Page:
78674566012860119002187 3503708621552410951680 x 4 + 7041702063821037891364399 74453808207988732723200 x 5 + 549895593575959030863563 9306726025998591590400 x 6 33087191796820586109271 141624091699978567680 x 7

392978766117540050705 5149966970908311552 x 8 + 2456170645710279487 7376767051530240 x 9 + 41780926473659473181 811444375668326400 x 10 306846492148853223323 998290120065638400 x 11 17826687959696195557 1331053493420851200 x 12 + 50400473203539207979 254466109036339200 x 13 549653451307296101 80966489238835200 x 14 104497168922928132917 1113289227033984000 x 15 + 4425289676013881327 508932218072678400 x 16 + 17404262491512559 511943651315712 x 17

23600088137477575 4991450600328192 x 18 20901216917575625 2155399122868992 x 19 + 682160726359375 391890749612544 x 20 + 5546125344453125 2514632310013824 x 21 96575453125000 216101214141813 x 22 644336083984375 1420093692931914 x 23

+ 3135924072265625 22721499086910624 x 24 + 212506103515625 5680374771727656 x 25 17364501953125 18461218008114882 x 26 209045410156250 11867925862359567 x 27 + 1125335693359375 193842789085206261 x 28 + 1907348632812500 1873813627823660523 x 29

This series has the closed form as m

u E x a c t ( x ) = { p 3 ( x ) , x < 1 2 p 4 ( x ) , x 1 2 (3.13)

where

p 3 ( x ) = 307 399 57000 e 1 2 x sin ( 399 2 x ) 51 1000 e 1 2 x cos ( 399 2 x ) + 51 1000 1 10 x ,

p 4 ( x ) = 307 399 57000 e 1 2 x sin ( 399 2 x ) 51 1000 e 1 2 x cos ( 399 2 x ) 51 1000 + 1 10 x + 1 500 e 1 2 x + 1 4 cos ( 399 4 ( 2 x 1 ) ) 199 399 199500 e 1 2 x + 1 4 sin ( 399 4 ( 2 x 1 ) ) ,

which is exactly the exact solution for the case 3.1.1.

In Table 1 show a comparison of the numerical results applying the HAM ( m = 15 ), Iteration of the Integral Equation (IIE) (3.9), and the numerical solution of (3.9) with Simpson rule (SIMP) with the exact solution (3.13). Twenty points have been used in the Simpson rule. In Table 2 we list the Maximum Absolute Error (MAE), 2 , the Maximum Relative Error (MRE), the Maximum Residual Error (MRR), obtained by the HAM with the exact solution (3.13) on the interval [ 0 , 1 ] . The Estimated Order of Convergence (EOC) for different values of the constant k are given in Table 3.

Figure 1 represents both the exact solution u E x a c t ( x ) and our approximation by HAM ( m = 14 ) within the interval 0 t 1 .

For k 13 , the application of the HAM requires approximants of order m > 15 if we want to arrive beyond the discontinuity (at x = 1 2 ).

Case 3.1.2 Taking β = 1 , k = 1 , λ = 1 and

f ( x , u , u ) = H ( x 1 ) = { 0 , if x < 1 1 , if x 1 , (3.14)

The Heaviside step function at x = 1 . We now successively obtain

Figure 1. Continuous line: u E x a c t ( x ) , + : HAM , λ = 10 , k = 10 .

Table 1. Numerical results for the case 3.1.1.

Table 2. MAE, 2 , MRE and MRR for the case 3.1.1.

Table 3. EOC for the case 3.1.1.

u 0 ( x ) = x ,

u 1 ( x ) = { 1 6 h x 3 + 1 2 h x 2 , x < 1 1 6 h x 3 + h x 1 2 h , x 1 ,

u 2 ( x ) = { 1 120 h 2 ) 5 h H ( x 1 ) ( x 2 2 x + 1 ) ,

u 2 ( x ) = 1 2520 h H ( x 1 ) ( 1260 h x 5 3150 h x 4 + 18900 h x 2 31500 h x + 12600 x 2 + 14490 h 25200 x + 12600 ) + 1 2520 h ( 10 h x 7 + 35 h x 6 + 21 h x 5 + 210 h x 4 + 420 h x 3 + 210 x 4 + 420 x 3 ) ,

and so on, in this manner the rest of the iterations can be obtained. Thus, the approximate solution in a series form when h = 1 is

u ( x ) = u 0 ( x ) + m = 1 8 u m ( x ) = H ( x 1 ) ( 41629462050061 11263435223040 2498253046769 563171761152 x 18764031409 4704860160 x 2 + 1761739129 274450176 x 3 502232959 181621440 x 4 + 1677121153 242161920 x 5 10243801115 581188608 x 6 + 341190523 13453440 x 7 150931763 6209280 x 8 + 11334138401 670602240 x 9 2673838147 304819200 x 10 + 2650717003 79833600 x 11 1572737 1905120 x 12 + 88586453 1089728640 x 13 + 213052381 8717829120 x 14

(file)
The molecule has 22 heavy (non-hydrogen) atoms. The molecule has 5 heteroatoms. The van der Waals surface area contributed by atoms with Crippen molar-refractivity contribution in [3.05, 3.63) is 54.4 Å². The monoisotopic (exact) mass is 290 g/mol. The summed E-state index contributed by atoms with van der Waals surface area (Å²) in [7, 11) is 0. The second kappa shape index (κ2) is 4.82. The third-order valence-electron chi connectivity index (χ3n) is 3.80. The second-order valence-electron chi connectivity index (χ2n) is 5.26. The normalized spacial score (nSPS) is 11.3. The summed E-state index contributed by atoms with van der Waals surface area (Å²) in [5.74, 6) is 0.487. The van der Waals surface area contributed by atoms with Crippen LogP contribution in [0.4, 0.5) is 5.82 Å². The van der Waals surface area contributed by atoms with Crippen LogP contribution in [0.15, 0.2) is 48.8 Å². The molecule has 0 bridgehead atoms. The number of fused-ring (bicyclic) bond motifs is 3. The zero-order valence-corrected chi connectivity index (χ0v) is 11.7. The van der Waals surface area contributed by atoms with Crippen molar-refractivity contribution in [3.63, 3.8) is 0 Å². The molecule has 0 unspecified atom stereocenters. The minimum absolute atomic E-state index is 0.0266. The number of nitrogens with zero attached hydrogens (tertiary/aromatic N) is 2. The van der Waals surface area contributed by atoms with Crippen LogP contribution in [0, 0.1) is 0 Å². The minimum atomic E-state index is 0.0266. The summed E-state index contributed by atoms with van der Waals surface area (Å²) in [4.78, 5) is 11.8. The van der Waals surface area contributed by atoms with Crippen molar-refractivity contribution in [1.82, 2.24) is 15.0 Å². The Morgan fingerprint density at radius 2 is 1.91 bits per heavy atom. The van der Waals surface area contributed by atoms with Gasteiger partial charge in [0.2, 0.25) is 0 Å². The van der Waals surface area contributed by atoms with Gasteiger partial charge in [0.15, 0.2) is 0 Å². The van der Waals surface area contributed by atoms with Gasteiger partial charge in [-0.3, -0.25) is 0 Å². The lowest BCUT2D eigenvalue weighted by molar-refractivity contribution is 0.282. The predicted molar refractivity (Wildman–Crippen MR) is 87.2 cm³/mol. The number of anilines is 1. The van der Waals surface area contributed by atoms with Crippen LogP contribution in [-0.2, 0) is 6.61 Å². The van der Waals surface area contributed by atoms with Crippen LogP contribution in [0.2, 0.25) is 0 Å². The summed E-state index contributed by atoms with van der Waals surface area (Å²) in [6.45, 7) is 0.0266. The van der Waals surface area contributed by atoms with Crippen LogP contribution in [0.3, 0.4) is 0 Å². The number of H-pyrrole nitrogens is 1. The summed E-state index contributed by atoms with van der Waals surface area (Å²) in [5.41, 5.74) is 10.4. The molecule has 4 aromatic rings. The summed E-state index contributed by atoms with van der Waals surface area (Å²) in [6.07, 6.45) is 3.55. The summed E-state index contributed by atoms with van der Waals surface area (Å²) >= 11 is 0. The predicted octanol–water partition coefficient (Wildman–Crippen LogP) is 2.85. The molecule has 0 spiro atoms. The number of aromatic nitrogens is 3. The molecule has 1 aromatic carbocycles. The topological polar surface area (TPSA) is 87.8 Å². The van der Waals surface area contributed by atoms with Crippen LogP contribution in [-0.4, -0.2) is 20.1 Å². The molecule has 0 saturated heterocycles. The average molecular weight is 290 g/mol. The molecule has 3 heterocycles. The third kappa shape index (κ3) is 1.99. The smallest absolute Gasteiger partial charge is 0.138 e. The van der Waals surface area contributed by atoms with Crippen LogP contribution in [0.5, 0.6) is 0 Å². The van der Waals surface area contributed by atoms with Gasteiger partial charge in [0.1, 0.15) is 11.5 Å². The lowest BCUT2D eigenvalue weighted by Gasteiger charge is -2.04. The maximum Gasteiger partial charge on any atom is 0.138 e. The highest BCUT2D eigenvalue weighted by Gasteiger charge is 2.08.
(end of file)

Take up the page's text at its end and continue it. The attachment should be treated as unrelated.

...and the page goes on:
6247867 605404800 x 15 + 71250341 58118860800 x 16 + 48109 823350528 x 17 1322521 59281238016 x 18 + 74645 140792940288 x 19 + 157891 1126343522304 x 20 ) + ( x 1 6 x 3 1 12 x 4 + 1 120 x 5 + 1 72 x 6 + 19 5040 x 7 1 960 x 8 299 362880 x 9 43 362880 x 10 + 3239 39916800 x 11 + 869 21772800 x 12

+ 8201 6227020800 x 13 53 10644480 x 14 2150341 1307674368000 x 15 + 1660739 10461394944000 x 16 + 20675 79041650688 x 17 + 11819 209227898880 x 18 12799 750895681536 x 19 743 56458321920 x 20 803 252975550464 x 21 73 252975550464 x 22 ) (3.24)

In Table 10 we list the MAE, the MRE, and the MRR, obtained by the HAM with the numeric solution (rkf45) u N ( x ) on the interval [ 0 , 2 ] .

Figure 5 represents both the numeric solution (rkf45) u N ( x ) with a very small error and our approximation by HAM ( m = 8 ) within the interval 0 t 2 .

Figure 5. Continuous line: u N ( x ) , + : HAM , λ = 10 , k = 1 .

Table 10. MAE, MRE and MRR for the case 3.2.2.

4. Conclusions

In this work, the HAM has been successfully applied to solve IVPs of second order with discontinuities. The size of the jump (given by λ ) does not affect the convergence of the method, which behaves equally well on both sides of the discontinuity. In this IVPs, the application by the HAM with k, does not converge even for small values of the parameter like λ .

The proposed scheme of the HAM has been applied directly without any need for transformation formulae or restrictive assumptions. The solution process by the HAM is compatible with the method in the literature providing analytical approximation such as ADM. The approach of the HAM has been tested by employing the method to obtain approximate-exact solutions of the linear case. The results obtained in all cases demonstrate the reliability and the efficiency of this method.

Cite this paper
Al-Hayani, W. and Fahad, R. (2019) Homotopy Analysis Method for Solving Initial Value Problems of Second Order with Discontinuities. Applied Mathematics, 10, 419-434. doi: 10.4236/am.2019.106030.
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